Declare Your Independence From Credit Card Debt

Independence Day is just around the corner bringing with it cookouts, fireworks and community celebrations to honor this important day in American history.

But what about your own independence? Your financial independence?

Every day is a good day to consider the health of your finances, especially if you have a large amount of consumer debt. If you are looking to reduce some of that debt this year, here are four simple tips to help you get started.

  1. Put away the card – If you already have credit card debt, you don’t need to accumulate more. Stop using your card and focus on paying down the balance. It may be painful at first but it will be worth the victory of seeing a zero balance. If you do use your card, be sure to pay off those charges each month.
  2. Cut expenses – Look for ways to trim your budget and apply the savings to your debt pay-off. Shop around for a better phone deal, reassess your insurance rates and look for ways to save on your utilities. For some, eliminating a meal out each week is a painless way to save a few dollars. Remember, when it comes to debt, every dollar counts.
  3. Budget – Make a budget that accounts for every dollar in and every dollar out. It doesn’t have to be fancy. You can use a pen and paper or an app on your phone. Just be sure to list every expense, including those that occur irregularly like property taxes and car maintenance. Be realistic in your planning but be sure to give every dollar a job. Each dollar should be committed to an expense or a savings goal. As you create your budget, if you find that you have more expenses than income, see step three above. It’s time to work on reducing expenses. Also, review your budget regularly to remind yourself of how much money you have available and why you are cutting expenses. Keeping a log of daily expenses may open your eyes to small expenses that add up quick like morning coffee, magazines and other nonessentials.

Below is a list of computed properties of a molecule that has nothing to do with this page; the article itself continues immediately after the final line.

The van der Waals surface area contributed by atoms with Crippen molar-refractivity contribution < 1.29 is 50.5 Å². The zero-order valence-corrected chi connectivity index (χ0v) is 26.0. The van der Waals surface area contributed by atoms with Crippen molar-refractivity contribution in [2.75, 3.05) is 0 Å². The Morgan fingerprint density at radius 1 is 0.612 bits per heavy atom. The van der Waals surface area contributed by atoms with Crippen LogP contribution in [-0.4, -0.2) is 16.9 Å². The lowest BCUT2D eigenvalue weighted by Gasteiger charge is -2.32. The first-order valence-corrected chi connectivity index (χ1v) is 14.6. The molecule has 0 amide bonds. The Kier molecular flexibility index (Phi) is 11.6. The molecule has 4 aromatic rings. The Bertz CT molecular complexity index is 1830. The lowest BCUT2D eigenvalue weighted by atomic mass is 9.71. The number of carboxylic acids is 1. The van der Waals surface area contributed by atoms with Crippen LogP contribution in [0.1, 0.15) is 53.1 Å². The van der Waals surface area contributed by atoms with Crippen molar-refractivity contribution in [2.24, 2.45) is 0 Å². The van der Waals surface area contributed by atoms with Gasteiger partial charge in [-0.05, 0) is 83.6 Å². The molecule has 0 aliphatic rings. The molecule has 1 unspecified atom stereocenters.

4. Prioritize – If you have a balance on more than one card, prioritize the payment schedule. Some people like to focus on the card with the smallest balance. In doing so, you will celebrate an accomplishment of paying off a debt quickly. Others like to choose the card with the highest interest rate and focus extra payments there. Whatever you do, remember to always pay the minimum balance on every bill. Also remember that once you pay off one debt, you need to apply the funds you were spending there to the next bill on your list. This “snowball effect” will help you pick up momentum and pay off debt faster.

If you have a large amount of credit card debt, it probably didn’t accumulate overnight so you can’t expect to pay off everything overnight either. However, making a few changes, and even some sacrifices here and there will go a long way toward helping you achieve your financial goals.

 

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